The origin of Concordia Parish

The Natchez Native Americans from the Caddoian Mississipian culture were probably the first residents of Concordia Parish. Spain owned the land at the time that Europeans began to filter into the area, including the Spanish town of Natchez in the Mississippi Territory just across the Mississippi river from the future Concordia Parish. About 1798, Don Jose Vidal (b. March 12, 1763, in A Coruña, Spain), received land grants from the Spanish Government which were located on the Lousiana side of the Mississippi River from Natchez. He was at that time secretary to Manuel Gayoso de Lemos, the Spanish Governor of the Natchez District. He moved his family across the river and became the Commandant of a new Post of Concordia for the Spanish. Concordia Parish derives it's name from from the fort (the name "Concordia" comes from a Latin word meaning "harmony") and a town that developed was called Concord. The name of the town, Concord, was changed in 1811 to Vidalia by order of the Orleans Territorial government.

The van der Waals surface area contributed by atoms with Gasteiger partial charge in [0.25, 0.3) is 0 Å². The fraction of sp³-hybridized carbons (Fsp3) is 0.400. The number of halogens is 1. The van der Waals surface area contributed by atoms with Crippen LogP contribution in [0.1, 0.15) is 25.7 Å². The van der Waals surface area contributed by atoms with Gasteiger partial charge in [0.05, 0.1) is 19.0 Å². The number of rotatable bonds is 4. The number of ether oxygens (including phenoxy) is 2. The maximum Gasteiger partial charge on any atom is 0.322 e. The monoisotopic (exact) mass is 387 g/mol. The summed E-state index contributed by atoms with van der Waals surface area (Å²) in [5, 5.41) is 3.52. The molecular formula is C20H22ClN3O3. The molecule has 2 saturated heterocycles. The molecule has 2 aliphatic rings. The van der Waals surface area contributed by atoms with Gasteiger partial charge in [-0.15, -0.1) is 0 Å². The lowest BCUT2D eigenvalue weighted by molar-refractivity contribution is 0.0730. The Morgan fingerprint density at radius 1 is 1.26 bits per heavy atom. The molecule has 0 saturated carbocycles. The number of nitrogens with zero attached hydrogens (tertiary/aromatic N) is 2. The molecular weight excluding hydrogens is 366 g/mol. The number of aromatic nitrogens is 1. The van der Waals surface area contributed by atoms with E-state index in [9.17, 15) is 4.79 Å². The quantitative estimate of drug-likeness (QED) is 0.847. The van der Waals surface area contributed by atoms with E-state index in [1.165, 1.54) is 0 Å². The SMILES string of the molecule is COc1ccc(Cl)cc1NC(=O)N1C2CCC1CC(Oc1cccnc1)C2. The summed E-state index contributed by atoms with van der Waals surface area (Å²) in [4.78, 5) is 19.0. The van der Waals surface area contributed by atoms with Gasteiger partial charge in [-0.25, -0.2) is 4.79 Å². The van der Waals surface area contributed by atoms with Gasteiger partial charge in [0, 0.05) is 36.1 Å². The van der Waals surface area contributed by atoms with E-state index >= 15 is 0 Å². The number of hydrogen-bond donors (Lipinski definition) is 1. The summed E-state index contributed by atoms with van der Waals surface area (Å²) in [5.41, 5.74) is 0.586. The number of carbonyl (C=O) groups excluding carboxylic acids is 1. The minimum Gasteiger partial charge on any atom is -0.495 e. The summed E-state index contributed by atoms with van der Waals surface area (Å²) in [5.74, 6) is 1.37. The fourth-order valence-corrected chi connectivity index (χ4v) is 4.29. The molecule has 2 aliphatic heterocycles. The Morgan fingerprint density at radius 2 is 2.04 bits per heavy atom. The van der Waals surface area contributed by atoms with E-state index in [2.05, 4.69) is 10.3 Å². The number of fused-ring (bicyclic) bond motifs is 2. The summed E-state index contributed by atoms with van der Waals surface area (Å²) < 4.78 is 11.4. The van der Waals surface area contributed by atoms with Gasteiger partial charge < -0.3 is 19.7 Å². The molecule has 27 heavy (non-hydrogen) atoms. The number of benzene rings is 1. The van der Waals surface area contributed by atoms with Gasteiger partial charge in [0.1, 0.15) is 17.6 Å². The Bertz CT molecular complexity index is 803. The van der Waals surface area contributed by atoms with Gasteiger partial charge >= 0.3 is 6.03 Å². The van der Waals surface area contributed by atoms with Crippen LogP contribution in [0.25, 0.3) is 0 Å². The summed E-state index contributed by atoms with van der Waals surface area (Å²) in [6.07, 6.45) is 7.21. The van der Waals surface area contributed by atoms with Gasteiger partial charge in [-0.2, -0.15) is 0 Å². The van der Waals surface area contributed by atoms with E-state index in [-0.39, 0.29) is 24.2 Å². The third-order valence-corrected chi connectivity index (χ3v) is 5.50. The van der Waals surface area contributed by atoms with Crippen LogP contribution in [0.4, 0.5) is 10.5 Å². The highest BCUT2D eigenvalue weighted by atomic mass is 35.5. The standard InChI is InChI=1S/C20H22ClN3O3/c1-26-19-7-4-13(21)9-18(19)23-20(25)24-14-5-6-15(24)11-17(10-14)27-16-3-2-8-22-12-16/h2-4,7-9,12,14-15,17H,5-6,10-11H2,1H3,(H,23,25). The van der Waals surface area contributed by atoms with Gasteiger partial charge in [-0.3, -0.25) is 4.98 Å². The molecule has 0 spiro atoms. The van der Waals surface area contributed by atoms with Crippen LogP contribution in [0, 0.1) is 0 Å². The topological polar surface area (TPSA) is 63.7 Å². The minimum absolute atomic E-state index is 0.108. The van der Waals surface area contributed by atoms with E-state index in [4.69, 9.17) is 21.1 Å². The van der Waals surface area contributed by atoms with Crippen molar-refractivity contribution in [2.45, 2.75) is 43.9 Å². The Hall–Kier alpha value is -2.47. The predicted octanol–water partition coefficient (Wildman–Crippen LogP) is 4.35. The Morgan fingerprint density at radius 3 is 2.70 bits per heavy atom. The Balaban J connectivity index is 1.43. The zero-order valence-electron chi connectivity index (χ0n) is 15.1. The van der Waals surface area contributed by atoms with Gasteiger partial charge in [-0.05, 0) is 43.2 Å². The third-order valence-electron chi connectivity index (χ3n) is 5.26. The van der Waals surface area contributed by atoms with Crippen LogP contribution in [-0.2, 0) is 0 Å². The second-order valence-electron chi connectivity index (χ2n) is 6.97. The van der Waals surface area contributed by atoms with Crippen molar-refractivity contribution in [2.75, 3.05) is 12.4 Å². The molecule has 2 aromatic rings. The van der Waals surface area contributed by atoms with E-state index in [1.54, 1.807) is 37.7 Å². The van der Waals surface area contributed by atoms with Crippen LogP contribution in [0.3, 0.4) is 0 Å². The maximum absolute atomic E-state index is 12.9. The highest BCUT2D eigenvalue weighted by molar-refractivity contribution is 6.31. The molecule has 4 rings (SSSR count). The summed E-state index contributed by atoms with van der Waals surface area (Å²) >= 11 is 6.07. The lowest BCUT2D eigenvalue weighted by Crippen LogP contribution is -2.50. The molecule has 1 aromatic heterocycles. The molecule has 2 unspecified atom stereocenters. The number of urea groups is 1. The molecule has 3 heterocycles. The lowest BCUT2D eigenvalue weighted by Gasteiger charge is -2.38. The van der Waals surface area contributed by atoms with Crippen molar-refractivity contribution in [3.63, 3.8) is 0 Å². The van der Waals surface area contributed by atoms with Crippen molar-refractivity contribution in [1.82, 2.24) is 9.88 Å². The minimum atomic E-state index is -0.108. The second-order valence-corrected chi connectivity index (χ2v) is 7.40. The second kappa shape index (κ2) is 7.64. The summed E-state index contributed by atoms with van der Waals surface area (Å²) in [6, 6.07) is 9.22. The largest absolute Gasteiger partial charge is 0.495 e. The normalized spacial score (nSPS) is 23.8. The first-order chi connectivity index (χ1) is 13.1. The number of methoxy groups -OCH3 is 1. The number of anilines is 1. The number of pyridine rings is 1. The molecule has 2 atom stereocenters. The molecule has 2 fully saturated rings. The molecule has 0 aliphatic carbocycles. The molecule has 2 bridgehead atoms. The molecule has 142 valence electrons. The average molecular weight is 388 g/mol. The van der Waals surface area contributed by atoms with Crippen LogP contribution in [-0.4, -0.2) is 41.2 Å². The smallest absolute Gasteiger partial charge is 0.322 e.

Concordia County was officially formed in 1804 after the 1803 Louisiana Purchase. It was one of 13 counties designated as such by the Legislative Council of the Orleans Territory. In 1807 the counties in Orleans Territory were changed to Parishes due to the influence of the Catholic Churches in the territory. Concord, later Vidalia, became the parish seat of government of Concordia Parish. Louisiana did not officially become a state of the United States until April 30, 1812.